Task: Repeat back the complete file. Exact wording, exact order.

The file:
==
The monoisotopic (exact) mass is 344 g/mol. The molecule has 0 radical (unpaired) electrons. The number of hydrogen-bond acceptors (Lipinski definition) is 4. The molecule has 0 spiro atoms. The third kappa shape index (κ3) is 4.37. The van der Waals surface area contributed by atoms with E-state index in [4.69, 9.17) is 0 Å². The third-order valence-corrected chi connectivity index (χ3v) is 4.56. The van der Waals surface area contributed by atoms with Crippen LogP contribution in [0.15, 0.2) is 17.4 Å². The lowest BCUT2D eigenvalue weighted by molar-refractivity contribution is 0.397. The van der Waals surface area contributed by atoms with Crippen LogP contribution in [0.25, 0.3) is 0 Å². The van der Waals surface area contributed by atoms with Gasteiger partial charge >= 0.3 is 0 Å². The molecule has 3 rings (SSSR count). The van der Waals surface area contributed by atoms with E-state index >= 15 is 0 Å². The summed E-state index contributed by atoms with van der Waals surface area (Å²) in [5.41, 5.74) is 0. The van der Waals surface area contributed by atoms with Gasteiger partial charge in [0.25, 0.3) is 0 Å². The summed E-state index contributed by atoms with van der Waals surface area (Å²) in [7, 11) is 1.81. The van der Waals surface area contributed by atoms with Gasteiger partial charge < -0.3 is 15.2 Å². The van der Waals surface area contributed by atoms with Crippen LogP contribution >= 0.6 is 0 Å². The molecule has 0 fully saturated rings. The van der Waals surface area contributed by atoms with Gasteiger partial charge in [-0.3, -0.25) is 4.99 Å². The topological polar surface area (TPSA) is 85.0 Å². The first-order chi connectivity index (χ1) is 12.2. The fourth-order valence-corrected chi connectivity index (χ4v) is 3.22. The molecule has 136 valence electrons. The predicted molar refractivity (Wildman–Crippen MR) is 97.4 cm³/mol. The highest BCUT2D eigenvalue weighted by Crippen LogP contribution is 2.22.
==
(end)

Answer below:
The monoisotopic (exact) mass is 344 g/mol. The molecule has 0 radical (unpaired) electrons. The number of hydrogen-bond acceptors (Lipinski definition) is 4. The molecule has 0 spiro atoms. The third kappa shape index (κ3) is 4.37. The van der Waals surface area contributed by atoms with E-state index in [4.69, 9.17) is 0 Å². The third-order valence-corrected chi connectivity index (χ3v) is 4.56. The van der Waals surface area contributed by atoms with Crippen LogP contribution in [0.15, 0.2) is 17.4 Å². The lowest BCUT2D eigenvalue weighted by molar-refractivity contribution is 0.397. The van der Waals surface area contributed by atoms with Crippen LogP contribution in [0.25, 0.3) is 0 Å². The van der Waals surface area contributed by atoms with Gasteiger partial charge >= 0.3 is 0 Å². The molecule has 3 rings (SSSR count). The van der Waals surface area contributed by atoms with E-state index >= 15 is 0 Å². The summed E-state index contributed by atoms with van der Waals surface area (Å²) in [5.41, 5.74) is 0. The van der Waals surface area contributed by atoms with Gasteiger partial charge in [0.25, 0.3) is 0 Å². The summed E-state index contributed by atoms with van der Waals surface area (Å²) in [7, 11) is 1.81. The van der Waals surface area contributed by atoms with Gasteiger partial charge < -0.3 is 15.2 Å². The van der Waals surface area contributed by atoms with Crippen LogP contribution >= 0.6 is 0 Å². The molecule has 0 fully saturated rings. The van der Waals surface area contributed by atoms with Gasteiger partial charge in [-0.3, -0.25) is 4.99 Å². The topological polar surface area (TPSA) is 85.0 Å². The first-order chi connectivity index (χ1) is 12.2. The fourth-order valence-corrected chi connectivity index (χ4v) is 3.22. The molecule has 136 valence electrons. The predicted molar refractivity (Wildman–Crippen MR) is 97.4 cm³/mol. The highest BCUT2D eigenvalue weighted by Crippen LogP contribution is 2.22.